A sequence database is necessary because a successful application of FINS relies on the comparison of DNA sequences among the samples and reference species. Phylogenetic analyses of many taxa using various DNA regions have been performed, providing useful reference for FINS. Our group has recently constructed an online Medicinal Materials DNA Barcoding Database http://www.cuhk.edu.hk/icm/mmdbd.htm, which contains over 20,000 DNA sequences of 1,300 medicinal species found in the Pharmacopoeia of the People's Republic of China and the United States Pharmacopoeia [27]. DNA sequences can also be found in the open access NCBI GenBank http://www.ncbi.nlm.nih.gov/genbank, EMBL Nucleotide Sequence Database http://www.ebi.ac.uk/embl as well as the Chloroplast Genome Database http://chloroplast.cbio.psu.edu. With the vast amount of sequence data, it is possible to roughly identify any unknown sample even if the sequence of its source species is not yet available. However, the quality of publicly available DNA sequences could sometimes be incorrect or derived from wrongly identified species [6, 28, 29]. Generation of tailor-made reference sequences is essential if the concerned reference sequences do not exist and high resolution identification is required.

The original idea of FINS is to perform phylogenetic analysis of unknown samples together with the reference species to trace their source origin [4], which is different from molecular identification based solely on multiple sequence alignment and comparison of polymorphic sites. FINS emphasizes the use of phylogenetic analysis to identify species via phylograms [4]. In general, phylogenetic analysis carefully selects sequence alignment to find the informative homologous sites for subsequent analysis. Phylogenetic trees are then constructed using tree construction methods, such as maximum parsimony (MP), maximum likelihood (ML) and Bayesian analysis, to reflect the evolutionary history of the concerned taxa. Available computer programs for constructing multiple sequence alignment and phylogenetic analysis are Align-M, ClustalW, BioEdit, PAUP and MEGA [30].

To identify medicinal materials, FINS users would rather identify a sample than its phylogenetic relationship with the reference species. The topology of the phylogram is the major concern and the phylogenetic relationship among the reference species is less focused in FINS identification. It was suggested that DNA distance-based methods are preferred to phylogeny-based methods in the application of FINS for identification [31]. The DNA distance-based method provides similarities between the reference and the unknown species whereas the phylogeny-based method explores the evolutionary history of the species. The major difference between these two methods lies in the way that the DNA sequences are analyzed. Phylogenetic relationship analysis, such as maximum parsimony and maximum likelihood, uses a matrix of discrete phylogenetic informative characters or statistical models to infer the optimal phylogenetic trees of selected taxa. Distance-matrix methods, such as unweighed pair-group mean analysis (UPGMA) and neighbor-joining (NJ), calculate the genetic distance from multiple sequence alignments to determine the similarities among reference sequences. A cladogram is then constructed based on the pair-wise distance values to build up the relationship of similarity. The distance-matrix methods are simple to implement and do not invoke any evolutionary indications because similar looking species may not necessarily be phylogenetically related (i.e. convergent evolution).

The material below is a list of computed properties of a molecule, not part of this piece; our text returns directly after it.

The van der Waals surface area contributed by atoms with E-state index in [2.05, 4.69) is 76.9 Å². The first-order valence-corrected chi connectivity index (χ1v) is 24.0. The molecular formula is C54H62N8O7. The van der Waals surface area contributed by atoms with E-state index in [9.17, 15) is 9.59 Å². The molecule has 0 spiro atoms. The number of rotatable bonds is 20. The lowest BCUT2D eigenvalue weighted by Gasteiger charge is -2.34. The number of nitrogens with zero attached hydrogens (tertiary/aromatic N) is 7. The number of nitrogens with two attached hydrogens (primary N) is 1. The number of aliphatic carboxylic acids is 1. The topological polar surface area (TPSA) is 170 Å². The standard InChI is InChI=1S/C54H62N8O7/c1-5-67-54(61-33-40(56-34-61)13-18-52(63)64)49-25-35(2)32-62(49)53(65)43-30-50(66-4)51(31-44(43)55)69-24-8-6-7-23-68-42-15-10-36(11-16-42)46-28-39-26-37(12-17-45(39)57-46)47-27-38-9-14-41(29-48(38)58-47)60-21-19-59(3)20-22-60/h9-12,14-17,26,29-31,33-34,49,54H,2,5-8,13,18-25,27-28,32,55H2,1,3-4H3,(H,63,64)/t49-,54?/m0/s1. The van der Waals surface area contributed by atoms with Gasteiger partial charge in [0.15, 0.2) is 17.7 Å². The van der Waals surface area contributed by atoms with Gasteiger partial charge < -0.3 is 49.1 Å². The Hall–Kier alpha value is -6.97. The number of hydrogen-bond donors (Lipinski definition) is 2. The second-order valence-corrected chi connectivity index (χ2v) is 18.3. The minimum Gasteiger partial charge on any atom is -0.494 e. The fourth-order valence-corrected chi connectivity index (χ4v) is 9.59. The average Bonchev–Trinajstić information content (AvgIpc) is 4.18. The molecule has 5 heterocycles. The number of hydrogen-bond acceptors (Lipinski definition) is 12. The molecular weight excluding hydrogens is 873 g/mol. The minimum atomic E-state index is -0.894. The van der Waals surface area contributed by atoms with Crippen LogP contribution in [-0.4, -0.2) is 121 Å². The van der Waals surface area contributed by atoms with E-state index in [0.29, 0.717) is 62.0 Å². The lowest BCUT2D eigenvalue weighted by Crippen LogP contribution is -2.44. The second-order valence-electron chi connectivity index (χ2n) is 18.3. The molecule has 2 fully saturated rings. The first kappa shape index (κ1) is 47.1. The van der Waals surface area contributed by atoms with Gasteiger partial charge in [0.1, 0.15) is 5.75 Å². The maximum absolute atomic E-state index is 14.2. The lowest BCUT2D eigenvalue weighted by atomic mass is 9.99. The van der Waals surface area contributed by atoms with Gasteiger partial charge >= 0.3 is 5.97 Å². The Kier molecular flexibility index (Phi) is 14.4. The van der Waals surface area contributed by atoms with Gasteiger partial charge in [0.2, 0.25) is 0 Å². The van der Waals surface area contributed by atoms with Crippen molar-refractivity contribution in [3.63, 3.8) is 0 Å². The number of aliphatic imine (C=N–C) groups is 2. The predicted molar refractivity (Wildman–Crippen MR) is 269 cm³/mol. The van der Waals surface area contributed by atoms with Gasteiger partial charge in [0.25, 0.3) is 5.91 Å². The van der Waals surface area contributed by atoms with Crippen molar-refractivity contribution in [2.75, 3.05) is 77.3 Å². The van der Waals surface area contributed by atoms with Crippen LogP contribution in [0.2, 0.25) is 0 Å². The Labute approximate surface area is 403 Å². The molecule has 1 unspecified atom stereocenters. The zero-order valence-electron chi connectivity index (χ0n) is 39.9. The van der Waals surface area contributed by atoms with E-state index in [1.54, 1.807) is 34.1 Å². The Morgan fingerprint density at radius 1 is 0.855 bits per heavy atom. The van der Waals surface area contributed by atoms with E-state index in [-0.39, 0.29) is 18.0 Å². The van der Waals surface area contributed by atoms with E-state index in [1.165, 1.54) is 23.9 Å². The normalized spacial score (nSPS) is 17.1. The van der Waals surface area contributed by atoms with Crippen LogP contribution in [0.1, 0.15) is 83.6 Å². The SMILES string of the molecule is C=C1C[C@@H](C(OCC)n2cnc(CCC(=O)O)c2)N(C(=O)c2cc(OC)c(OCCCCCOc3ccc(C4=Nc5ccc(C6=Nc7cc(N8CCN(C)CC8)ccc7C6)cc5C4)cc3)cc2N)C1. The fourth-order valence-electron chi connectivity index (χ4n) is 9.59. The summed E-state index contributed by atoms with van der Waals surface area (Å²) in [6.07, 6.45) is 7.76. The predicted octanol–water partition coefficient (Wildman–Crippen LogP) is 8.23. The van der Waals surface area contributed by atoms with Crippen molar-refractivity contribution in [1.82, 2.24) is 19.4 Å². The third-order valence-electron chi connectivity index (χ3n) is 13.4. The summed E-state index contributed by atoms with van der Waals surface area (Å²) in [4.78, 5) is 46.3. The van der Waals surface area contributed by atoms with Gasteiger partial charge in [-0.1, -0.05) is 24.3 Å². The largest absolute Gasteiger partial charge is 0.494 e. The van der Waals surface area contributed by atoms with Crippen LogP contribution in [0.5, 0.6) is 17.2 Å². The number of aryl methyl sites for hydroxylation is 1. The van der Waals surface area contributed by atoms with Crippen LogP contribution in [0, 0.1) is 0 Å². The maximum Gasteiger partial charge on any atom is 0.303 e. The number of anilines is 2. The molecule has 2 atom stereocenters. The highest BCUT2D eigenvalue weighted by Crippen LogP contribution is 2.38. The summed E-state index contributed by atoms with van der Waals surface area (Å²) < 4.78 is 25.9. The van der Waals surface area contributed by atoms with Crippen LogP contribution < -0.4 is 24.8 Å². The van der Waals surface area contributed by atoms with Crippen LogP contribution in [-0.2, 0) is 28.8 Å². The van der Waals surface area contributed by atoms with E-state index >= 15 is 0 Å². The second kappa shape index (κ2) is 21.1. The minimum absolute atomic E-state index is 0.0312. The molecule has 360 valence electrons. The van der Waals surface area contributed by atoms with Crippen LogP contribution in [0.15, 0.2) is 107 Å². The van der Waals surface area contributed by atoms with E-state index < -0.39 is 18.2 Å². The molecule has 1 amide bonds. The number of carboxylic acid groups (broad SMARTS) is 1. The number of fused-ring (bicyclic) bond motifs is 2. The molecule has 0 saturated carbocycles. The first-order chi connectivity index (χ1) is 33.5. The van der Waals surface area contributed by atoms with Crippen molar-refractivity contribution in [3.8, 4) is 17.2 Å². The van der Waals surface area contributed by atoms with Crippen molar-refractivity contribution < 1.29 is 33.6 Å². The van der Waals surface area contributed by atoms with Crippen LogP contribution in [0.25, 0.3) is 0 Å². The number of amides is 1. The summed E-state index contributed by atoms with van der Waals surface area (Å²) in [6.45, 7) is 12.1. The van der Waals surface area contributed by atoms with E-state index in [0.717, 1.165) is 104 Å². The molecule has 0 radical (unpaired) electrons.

Applications of FINS in Chinese medicinal materials

Over 800 medicinal species are officially recorded in the Pharmacopoeia of the People's Republic of China [32]. Some of these Chinese medicinal materials are economically important and ecologically valuable, such as Dendrobii Caulis (Shihu), while some others are highly toxic, such as Aristolochiae Fructus (Madouling) and Radix Tripterygii Wilfordii (Leigongteng). FINS is one of the most definitive methods to ensure they are used safely and to protect consumers from adulteration. Over the years, FINS has been used to identify economically important materials and ecologically valuable species, as well as toxic and commonly used Chinese medicinal materials. Examples of the identification of these Chinese medicinal materials using FINS are given in Table 2.
Table 2

Representative examples of FINS identification of Chinese medicinal materials

Year

Test material

DNA locus

Major finding

Reference

2002

Shihu samples and Dendrobium species

ITS

4 inspected samples of 'Fengdou' were identified

[7]

2003

Rhinoceros horns, Rhinoceros species and other mammals

Cyt b

2 samples were white rhinoceros and 4 samples were dark rhinoceros

[8]

2004

Snake blood and meat, and 90 snake species

Cyt b

6 unknown samples were identified as Python molurus and P. reticulates

[42]

2005

Chinese sika deer and Cervus Nippon subspecies

Mitochondrial control region